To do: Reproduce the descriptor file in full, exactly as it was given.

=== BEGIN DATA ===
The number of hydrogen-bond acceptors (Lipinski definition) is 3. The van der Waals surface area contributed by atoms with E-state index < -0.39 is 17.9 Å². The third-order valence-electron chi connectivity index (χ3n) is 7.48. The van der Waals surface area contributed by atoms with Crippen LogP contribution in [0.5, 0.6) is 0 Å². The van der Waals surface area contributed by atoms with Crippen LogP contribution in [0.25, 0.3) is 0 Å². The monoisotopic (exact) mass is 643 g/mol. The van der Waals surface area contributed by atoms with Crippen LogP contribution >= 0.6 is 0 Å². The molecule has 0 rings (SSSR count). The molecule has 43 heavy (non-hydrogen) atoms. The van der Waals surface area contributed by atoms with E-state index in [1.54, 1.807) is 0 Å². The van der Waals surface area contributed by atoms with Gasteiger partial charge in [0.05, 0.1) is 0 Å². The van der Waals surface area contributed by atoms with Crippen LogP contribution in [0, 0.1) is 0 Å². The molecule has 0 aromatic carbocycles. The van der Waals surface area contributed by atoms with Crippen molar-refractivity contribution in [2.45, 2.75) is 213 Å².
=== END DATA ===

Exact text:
The number of hydrogen-bond acceptors (Lipinski definition) is 3. The van der Waals surface area contributed by atoms with E-state index < -0.39 is 17.9 Å². The third-order valence-electron chi connectivity index (χ3n) is 7.48. The van der Waals surface area contributed by atoms with Crippen LogP contribution in [0.5, 0.6) is 0 Å². The van der Waals surface area contributed by atoms with Crippen LogP contribution in [0.25, 0.3) is 0 Å². The monoisotopic (exact) mass is 643 g/mol. The van der Waals surface area contributed by atoms with Crippen LogP contribution >= 0.6 is 0 Å². The molecule has 0 rings (SSSR count). The molecule has 43 heavy (non-hydrogen) atoms. The van der Waals surface area contributed by atoms with E-state index in [1.54, 1.807) is 0 Å². The van der Waals surface area contributed by atoms with Gasteiger partial charge in [0.05, 0.1) is 0 Å². The van der Waals surface area contributed by atoms with Crippen LogP contribution in [0, 0.1) is 0 Å². The molecule has 0 aromatic carbocycles. The van der Waals surface area contributed by atoms with Crippen molar-refractivity contribution in [2.45, 2.75) is 213 Å².